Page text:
Why REITs belong in your retirement portfolio
Reprinted courtesy of MarketWatch.com.
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Almost everybody understands the attraction of investing in real estate; “the family home” is often the best long-term investment many households ever make.
But long-term investors can easily benefit from another kind of real estate via securities known as real-estate investment trusts or REITs.
REITs are like mutual funds that own a wide variety of companies that build, own and manage commercial properties. Examples: shopping centers, parking lots and garages, condominiums, housing developments and even factories.Just as I don’t advocate buying such companies individually, I don’t recommend individual REITs. But funds that own REITs provide wide diversification into this often-lucrative sector of the economy.
Can you make money in REITs? The historical evidence is positive. (But it’s equally true that you can lose money in REITs, so it pays to look before you jump.)
Reliable performance data for REITs as an asset class start in 1978, giving us 37 calendar years that span both boom and bust times in the economy and especially in real estate.
As you can see in the table below, REITs bested the Standard & Poor’s SPX, -0.40% 500 Index in this period, with a cumulative return of 12.7% versus 11.9% for the S&P.
Summary of one-year period results (1978-2014)
REITs S&P 500 2-Fund $100 grows to $8,424 $6,316 $8,184 37-year avg. compound rate of return 12.7% 11.9% 12.6% Best one-year return 49.0% 37.6% 33.2% Worst one-year return -39.2% -37.0% -37.1%
Data Source: Dimensional Fund Advisors
You’ll also see that REITs’ best year was better, and their worst year was worse, than those of the S&P 500.
It gets better. The two-fund column of that table shows results of combining the S&P 500 and an index of REITs into a simple portfolio. The average one-year returns from that combination captured nearly 90% of the higher gains from REITs.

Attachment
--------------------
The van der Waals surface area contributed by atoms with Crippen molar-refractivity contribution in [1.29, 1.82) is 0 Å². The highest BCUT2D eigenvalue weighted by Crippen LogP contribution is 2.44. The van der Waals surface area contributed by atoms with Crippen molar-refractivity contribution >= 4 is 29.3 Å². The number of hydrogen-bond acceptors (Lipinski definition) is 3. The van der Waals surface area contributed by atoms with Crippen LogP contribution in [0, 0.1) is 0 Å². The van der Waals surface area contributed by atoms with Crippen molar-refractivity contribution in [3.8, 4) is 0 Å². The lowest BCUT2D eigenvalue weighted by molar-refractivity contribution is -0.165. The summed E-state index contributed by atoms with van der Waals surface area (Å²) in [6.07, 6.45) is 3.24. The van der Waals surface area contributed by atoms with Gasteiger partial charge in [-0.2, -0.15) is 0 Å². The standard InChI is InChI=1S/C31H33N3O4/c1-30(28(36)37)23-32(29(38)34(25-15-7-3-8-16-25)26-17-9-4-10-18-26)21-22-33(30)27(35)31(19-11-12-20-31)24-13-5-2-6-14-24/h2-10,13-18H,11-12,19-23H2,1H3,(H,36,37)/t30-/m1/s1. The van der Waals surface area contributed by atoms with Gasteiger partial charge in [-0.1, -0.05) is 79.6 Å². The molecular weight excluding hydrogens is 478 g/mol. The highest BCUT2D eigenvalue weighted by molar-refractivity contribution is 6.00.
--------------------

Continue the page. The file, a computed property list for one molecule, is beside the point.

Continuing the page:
(And still better: As shown in the second table below, the combination captured 99.9% of the higher REIT returns in the average 15-year period.)
Even better, the worst calendar-year return was almost identical to that of the S&P.
In other words, during these 37 years, balancing REITs and the S&P 500 improved performance markedly while adding little extra volatility.
Now let’s have a look at these two asset classes in 15-year periods, of which we have 23.
REITs S&P 500 2-Fund $100 grows to $480 $525 $524 Avg. 15-year compound rate of return 11.0% 11.7% 11.7% Best 15-year CRR 15.5% 18.9% 15.6% Worst 15-year CRR 7.0% 4.2% 7.2%
As you can see, this analysis tells a slightly different story. On average, the S&P500 provided a better 15-year experience, yielding compound returns averaging 11.7% versus 11% for REITs.
The S&P’s best 15-year stretch was quite a bit better (18.9%) than that of REITs (15.5%), although both of those numbers has to be regarded as very good.
REITs’ worst period was much better than the S&P 500’s worst, though both were positive.
In the chart below, you can see something pretty startling about these two asset classes during these 37 years: A string of 12 consecutive 15-year periods, with starting years from 1978 through 1989, in which REITs underperformed the S&P 500.
Then, starting in 1990, REITs have outperformed the S&P 500 in every subsequent 15-calendar-year period.
Why did this happen? I think it’s very easy to identify the cause. From 1995 through 1999, the S&P 500 turned in an amazing five-year compound return of 25.6%.
That five-year stretch was unprecedented and hasn’t been repeated, though of course it could happen again.
Therefore, I don’t think the numbers indicate any permanent shift between these two asset classes.
Here’s what I do think: REITs can be a very good diversifier in an equity portfolio. They have a strong history of favorable returns, yet they are heavily noncorrelated with the S&P 500.
If you are starting to feel comfortable about REITs, you shouldn’t. As you will see in the following chart, “heavily noncorrelated” is investment jargon that could be translated into plain English as “often shocking.”
You can see there were years when the S&P left REITs far behind in the dust (2013 is a recent example and 1998 is a truly shocking one). And in other years (take a look at 2000), the results were dramatically reversed.
Take a look at the six-year period 1998 through 2002: Three years when it must have seemed obvious that REITs were a comparably awful investment followed by three years when REITs were obviously the home of “the smart money.”
It can take considerable time to fully reap the rewards of REITs. And that requires patience, something only an investor can contribute to the mix.
The bottom line for me is that if you regard your portfolio as a pie made up of carefully chosen productive slices, REITs should definitely be one of them. In the long run, they are likely to improve the flavor.
Richard Buck contributed to this article.